Co-ops must capitalize
on new opportunities


Editorís Note: The following speech was delivered in October by
Thomas C. Dorr; USDA Under Secretary for rural development, at
the 8th annual Cooperative Development Forum. The even was
sponsored by the National Cooperative Business Association in
Minneapolis, Minn.



bring you best wishes from President Bush and Secretary of Agriculture Ann Veneman, whom I have the honor of working with to strengthen the economy by creating jobs and improving the quality of life both urban and rural.

A couple of months ago, President Bush held an economic forum in Waco, Texas, to talk about the fundamentals of the American economy and his vision for economic growth. At that forum, the president said, ďThe fundamentals of the American economy are strong. Yet, the only purpose of a strong foundation is to build on it.Ē

A very critical part of that vision is our rural economy. And, as undersecretary of agriculture for rural development, itís my job to help realize that goal for rural America.

Iím a farmer who has spent nearly my entire life in rural America-Cherokee County in northwest Iowa. Iíve seen first-hand the challenges facing our rural areas and the amazing opportunities that we have there as well.

Those of you who live, work or grew up in a small town or on a farm know well that our countryís rural communities have faced significant challenges over the last century. From shifting populations to the ďbrain drainĒ to the farm crisis of the 1980s, weíve faced some tough times.

But I believe weíre on the verge of a new era for rural America. The outstanding quality of life combined with new information technology, advancements in agriculture and new business opportunities open the door for an unparalleled period of growth.

Farming and agriculture will always be a major and important part of the rural landscape in America. But traditional agriculture alone will not be the driving force of future development.

There are a couple of significant factors impacting our rural economy today. The past several decades have seen major changes in U.S. and world production agriculture and rural structures. These shifts have shown us that although our farm commodity programs have been critical in keeping U.S. agriculture competitive in the global economy, they arenít geared toward rural development and donít have the impact that our communities need.


Consider these facts for a moment. There are 65 million Americans living in rural areas. Of these, only about 2 million are engaged in farming. That leaves 63 million Americans who have needs for basic services, homes, jobs, education and healthcare.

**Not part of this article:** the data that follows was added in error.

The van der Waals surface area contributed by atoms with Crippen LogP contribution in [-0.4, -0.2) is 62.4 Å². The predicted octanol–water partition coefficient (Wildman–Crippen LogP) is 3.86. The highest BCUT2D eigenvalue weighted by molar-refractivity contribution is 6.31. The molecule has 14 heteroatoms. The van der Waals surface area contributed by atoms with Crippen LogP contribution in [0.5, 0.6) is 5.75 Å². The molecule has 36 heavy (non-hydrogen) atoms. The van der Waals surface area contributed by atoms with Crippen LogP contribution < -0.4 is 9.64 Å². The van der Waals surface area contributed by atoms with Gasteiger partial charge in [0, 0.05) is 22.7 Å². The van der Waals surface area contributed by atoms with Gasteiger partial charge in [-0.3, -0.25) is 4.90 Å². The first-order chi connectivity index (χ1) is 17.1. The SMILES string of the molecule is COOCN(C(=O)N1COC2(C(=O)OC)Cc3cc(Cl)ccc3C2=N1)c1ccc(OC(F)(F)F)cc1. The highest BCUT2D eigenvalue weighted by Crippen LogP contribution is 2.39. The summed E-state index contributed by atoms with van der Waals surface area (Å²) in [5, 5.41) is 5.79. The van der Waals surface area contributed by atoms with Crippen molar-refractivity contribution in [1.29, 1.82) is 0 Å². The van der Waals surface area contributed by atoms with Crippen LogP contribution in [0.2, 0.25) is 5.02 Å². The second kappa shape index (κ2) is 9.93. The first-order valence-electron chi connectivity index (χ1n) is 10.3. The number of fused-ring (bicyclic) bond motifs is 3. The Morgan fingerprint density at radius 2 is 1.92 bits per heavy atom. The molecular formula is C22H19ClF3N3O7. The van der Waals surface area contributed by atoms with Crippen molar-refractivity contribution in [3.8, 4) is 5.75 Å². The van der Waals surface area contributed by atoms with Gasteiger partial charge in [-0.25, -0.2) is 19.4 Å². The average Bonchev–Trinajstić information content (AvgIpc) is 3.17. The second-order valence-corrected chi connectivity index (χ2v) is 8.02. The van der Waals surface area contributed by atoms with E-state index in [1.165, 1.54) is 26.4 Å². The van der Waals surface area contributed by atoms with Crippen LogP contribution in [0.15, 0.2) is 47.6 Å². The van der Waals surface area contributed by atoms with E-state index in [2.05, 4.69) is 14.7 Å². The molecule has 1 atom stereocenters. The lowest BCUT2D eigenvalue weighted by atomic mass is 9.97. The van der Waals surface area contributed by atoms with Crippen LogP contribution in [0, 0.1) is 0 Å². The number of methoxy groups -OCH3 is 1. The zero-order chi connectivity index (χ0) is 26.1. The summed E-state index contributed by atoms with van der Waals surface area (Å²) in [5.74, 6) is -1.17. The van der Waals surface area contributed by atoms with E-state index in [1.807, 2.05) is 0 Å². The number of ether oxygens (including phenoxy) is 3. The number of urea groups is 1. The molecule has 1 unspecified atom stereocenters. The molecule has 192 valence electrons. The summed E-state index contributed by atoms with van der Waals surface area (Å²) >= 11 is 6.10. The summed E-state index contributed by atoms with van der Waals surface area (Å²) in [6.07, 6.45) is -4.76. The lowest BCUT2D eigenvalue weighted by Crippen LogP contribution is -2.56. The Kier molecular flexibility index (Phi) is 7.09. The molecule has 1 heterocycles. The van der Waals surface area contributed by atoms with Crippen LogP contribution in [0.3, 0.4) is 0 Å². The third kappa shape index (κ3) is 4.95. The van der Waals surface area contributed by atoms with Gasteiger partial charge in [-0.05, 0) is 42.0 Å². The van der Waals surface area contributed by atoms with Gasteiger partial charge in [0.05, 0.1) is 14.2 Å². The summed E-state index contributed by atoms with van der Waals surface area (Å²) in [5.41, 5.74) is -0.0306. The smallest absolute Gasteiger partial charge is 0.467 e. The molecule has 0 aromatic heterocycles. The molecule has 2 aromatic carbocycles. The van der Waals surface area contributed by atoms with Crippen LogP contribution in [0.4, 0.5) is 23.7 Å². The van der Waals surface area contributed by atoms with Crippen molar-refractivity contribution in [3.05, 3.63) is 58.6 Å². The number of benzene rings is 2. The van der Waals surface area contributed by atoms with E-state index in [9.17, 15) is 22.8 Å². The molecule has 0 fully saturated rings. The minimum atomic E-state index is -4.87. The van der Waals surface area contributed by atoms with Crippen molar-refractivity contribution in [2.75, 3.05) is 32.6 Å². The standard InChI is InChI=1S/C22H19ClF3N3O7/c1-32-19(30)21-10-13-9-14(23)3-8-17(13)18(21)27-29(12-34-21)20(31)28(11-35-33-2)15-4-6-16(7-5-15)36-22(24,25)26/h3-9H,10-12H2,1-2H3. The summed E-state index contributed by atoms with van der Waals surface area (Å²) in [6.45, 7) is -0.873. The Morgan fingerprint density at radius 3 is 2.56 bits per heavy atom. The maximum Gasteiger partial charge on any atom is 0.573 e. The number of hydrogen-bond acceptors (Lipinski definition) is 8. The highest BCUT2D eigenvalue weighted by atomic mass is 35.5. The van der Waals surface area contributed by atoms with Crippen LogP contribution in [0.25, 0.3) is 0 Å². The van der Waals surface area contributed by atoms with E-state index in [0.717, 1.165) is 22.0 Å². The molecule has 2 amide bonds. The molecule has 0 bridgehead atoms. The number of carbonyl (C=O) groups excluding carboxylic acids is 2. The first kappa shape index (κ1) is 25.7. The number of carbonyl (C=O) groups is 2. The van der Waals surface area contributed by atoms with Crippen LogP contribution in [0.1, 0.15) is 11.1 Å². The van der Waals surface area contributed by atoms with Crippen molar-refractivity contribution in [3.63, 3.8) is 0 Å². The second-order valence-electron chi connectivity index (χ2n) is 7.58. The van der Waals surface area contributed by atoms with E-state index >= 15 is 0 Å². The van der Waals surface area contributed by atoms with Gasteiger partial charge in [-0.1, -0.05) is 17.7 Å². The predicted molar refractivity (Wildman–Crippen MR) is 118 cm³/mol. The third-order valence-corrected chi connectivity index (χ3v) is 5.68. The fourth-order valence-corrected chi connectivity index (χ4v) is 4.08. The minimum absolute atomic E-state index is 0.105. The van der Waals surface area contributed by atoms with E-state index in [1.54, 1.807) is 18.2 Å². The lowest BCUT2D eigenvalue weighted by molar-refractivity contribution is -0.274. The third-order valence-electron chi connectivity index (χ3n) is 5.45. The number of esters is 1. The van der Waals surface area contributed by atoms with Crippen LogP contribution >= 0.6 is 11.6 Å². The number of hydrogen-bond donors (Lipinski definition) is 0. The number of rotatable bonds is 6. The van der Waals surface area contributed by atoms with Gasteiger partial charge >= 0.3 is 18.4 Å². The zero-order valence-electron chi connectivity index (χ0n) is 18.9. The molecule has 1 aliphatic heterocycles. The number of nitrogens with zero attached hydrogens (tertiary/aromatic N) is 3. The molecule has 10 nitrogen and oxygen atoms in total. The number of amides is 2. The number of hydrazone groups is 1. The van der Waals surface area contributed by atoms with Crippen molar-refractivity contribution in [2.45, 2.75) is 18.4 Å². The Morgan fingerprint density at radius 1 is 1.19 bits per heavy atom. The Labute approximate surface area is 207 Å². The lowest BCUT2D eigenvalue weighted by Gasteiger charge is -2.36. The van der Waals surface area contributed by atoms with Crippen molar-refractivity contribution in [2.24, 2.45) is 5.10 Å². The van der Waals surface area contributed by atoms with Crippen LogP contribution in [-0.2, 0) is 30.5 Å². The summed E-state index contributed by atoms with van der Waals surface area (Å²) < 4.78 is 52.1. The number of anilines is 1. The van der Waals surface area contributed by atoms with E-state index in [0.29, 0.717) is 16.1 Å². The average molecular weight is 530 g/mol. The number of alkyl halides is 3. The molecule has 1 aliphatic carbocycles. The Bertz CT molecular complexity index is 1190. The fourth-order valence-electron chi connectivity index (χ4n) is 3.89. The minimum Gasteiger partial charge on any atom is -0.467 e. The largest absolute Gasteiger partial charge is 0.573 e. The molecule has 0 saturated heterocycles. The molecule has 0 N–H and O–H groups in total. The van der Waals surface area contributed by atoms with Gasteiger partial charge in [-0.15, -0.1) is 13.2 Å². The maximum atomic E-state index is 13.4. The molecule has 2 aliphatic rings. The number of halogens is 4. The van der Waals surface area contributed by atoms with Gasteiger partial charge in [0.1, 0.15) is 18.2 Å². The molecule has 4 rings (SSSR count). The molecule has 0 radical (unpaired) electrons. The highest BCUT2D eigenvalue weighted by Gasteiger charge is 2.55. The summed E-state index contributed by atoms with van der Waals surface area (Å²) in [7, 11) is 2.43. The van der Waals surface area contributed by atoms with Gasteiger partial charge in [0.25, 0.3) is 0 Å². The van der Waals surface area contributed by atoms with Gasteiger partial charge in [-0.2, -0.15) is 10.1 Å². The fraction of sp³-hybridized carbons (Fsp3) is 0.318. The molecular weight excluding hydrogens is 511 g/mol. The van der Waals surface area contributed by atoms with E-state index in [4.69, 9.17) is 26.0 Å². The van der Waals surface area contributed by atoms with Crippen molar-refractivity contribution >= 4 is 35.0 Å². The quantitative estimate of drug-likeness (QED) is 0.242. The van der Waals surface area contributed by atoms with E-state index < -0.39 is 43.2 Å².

Focusing solely on agriculture will not develop rural areas. We need to look to other markets-technology, manufacturing, and recreation to name a few.

To be successful, we must have a clear understanding of where we want to go. To me, the vision of rural development and the goals that drive our efforts at USDA-focus around two components: increased economic opportunities and improved quality of life.

Cooperatives can be, and will be, a vital part of seizing these new opportunities. As a farmer, Iíve had a lot of experience with cooperatives. I have sold to them, bought from them and competed with them. My experiences have been both good and bad, and those experiences have taught me a great deal about the cooperative concept.

Like all of you, I know that cooperatives can work very, very well and I firmly believe that they are a valuable tool in rural development and many other areas. But as we all know and many have experienced they are not always the answer. And it is important for those of us in the business of cooperative development to know the difference.

Cooperatives need to be businesses first. They must be soundly financed and built upon business plans that are well thought out and make sense. Cooperative members and boards of directors need to be knowledgeable and able to make wise business decisions. Education and equity are key.

Let me spend a moment on farmer cooperatives. We hear of several farmer cooperatives that are troubled. Thereís the bankruptcy of Farmland and Agway, the failure of Tri Valley Growers, and reports of troubles with several other large cooperatives. They are struggling challenged to compete with the scale, technology and sophistication the market demands.

And importantly, at the center of the struggle is the lack of sufficient capital. Our typical farmer cooperative today is built upon a model that uses debt to finance itself. Some may call this an overstatement, but I donít think it is. When we look at the balance sheets of many local cooperatives, we see capital structures largely composed of equity.

Yet when we look underneath the numbers, we see that a lot of that equity is owed to members, many of whom have retired or are about to. Thus, the numbers mask a serious condition.